Review: Knives Out (2019)

Review: Knives Out (2019)
12 Dec
2019
Not in Hall of Fame

Cast:

Jamie Lee Curtis                        Lynda Drysdale

Don Johnson                             Richard Drysdale

Christopher Plummer                Harlan Thrombey

Michael Shannon                      Walt Thrombey

Katherine Langford                   Meg Thrombey

Jaeden Martell                          Jacob Thrombey

Riki Lindhome                           Donna Thrombey

Danial Craig                              Benoit Blanc

Chris Evans                               Ransom Drysdale

Ana De Armas                           Marta Cabrera

Toni Collette                             Joni Thrombey

This week was a little change from the norm; instead of putting in one of the blu-rays that I had bought over the years and still had not watched, we decided to go to the movies. This was primarily due to the fact that we had some free passes! Now, as I have mentioned previously, my wife and I are retired, so we are on a “fixed income” so when we get free passes, we hoard them until such a time that we find something worthwhile to watch on the big screen at the Cineplex!

We looked at our passes the other day and realized that they would be expiring at the end of the year, so we decided to put them to use. After some careful consideration on what was playing at the various theatres and watching the trailers, we decided on Knives out! Usually when we pick a movie at the cinema, we always try to get something with lots of action, special effects, gratuitous violence and explosions. I was voting for either Ford vs Ferrari or the latest Terminator, but as with all relationships, we had to compromise as my wife selected Knives Out. I looked at the cast, all stellar, with strong credentials, so why not?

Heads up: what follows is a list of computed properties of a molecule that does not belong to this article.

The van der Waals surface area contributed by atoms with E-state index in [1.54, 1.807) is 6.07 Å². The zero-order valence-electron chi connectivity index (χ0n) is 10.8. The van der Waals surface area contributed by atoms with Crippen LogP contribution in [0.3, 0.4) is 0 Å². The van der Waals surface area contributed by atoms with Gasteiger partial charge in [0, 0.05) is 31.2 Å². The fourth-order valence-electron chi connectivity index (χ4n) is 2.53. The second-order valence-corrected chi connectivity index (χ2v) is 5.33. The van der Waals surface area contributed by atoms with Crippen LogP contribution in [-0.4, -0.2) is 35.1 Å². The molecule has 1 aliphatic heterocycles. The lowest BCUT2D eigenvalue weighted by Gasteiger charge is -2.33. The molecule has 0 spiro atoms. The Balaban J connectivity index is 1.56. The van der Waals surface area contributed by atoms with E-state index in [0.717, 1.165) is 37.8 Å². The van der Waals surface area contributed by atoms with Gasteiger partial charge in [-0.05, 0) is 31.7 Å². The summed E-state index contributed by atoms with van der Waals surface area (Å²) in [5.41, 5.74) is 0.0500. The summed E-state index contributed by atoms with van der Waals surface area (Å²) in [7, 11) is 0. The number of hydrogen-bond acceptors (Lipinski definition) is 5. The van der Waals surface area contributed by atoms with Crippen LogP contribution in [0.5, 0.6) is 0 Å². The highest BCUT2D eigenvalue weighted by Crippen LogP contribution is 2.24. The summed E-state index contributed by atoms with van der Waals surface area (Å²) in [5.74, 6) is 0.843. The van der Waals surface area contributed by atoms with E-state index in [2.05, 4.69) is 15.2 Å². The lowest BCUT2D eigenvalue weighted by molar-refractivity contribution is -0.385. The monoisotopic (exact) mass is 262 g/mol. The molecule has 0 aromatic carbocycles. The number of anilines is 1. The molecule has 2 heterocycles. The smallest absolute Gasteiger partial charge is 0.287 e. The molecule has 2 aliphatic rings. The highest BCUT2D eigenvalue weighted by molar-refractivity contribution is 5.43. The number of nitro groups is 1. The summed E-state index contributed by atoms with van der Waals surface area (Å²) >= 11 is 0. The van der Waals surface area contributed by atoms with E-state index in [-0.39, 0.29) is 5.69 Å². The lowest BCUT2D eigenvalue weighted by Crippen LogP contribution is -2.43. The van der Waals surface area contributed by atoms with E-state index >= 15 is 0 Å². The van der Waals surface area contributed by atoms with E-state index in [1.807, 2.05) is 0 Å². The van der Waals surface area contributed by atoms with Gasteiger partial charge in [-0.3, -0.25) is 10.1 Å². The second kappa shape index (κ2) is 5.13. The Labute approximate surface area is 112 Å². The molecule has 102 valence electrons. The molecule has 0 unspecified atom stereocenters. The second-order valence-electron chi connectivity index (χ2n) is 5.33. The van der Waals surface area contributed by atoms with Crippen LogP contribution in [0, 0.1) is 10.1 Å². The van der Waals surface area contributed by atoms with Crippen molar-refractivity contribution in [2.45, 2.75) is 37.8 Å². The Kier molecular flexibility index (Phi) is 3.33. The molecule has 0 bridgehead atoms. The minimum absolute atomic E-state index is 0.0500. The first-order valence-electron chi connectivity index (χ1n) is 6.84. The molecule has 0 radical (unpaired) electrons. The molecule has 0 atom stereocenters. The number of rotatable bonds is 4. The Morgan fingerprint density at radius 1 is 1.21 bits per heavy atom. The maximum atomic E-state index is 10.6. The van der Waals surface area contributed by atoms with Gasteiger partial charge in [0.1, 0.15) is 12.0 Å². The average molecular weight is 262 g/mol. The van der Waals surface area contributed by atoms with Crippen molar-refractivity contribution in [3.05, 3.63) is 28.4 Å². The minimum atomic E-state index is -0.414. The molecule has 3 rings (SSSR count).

We arrived at the cinema for the matinee, and were much surprised to see a large number of cars in the parking lot, especially for mid-week! After getting our tickets from the automated kiosk, spending a mortgage payment to buy a couple bags of pop-corn and pop, we went to the designated cinema. Much to our surprise, there were several hundred people in there, and the usher advised that all the other cinemas were empty, and everyone came to see this movie! A very good omen to the film.

As you can see from the above cast list, Knives Out has a stellar cadre of actors, starting with Christopher Plummer (Harlan Thrombey) who plays the patriarch in this film. A murder mystery writer who had created characters and mystery’s so vivid that he became extremely wealthy. Naturally (as this is a film) his family is living off of his wealth in one-way shape or form, and his only true friend in his golden years has been his nurse Marta (played by Ana De Armas). The film starts out with Harlan’s (Plummer) apparent suicide at the conclusion of a family party that he had hosted. 

While this appears to be an open/shut case of suicide to the investigating officers, a visiting private detective of renown, Benoit Blanc (Daniel Craig) who had been hired by an anonymous benefactor to discover the truth joined the police to discover what had actually happened.  As we follow the investigator, Benoit, the truth is revealed by peeling off the layers and veneers of all the family members, and giving the audience more twists and turns then a Snake and Ladders game.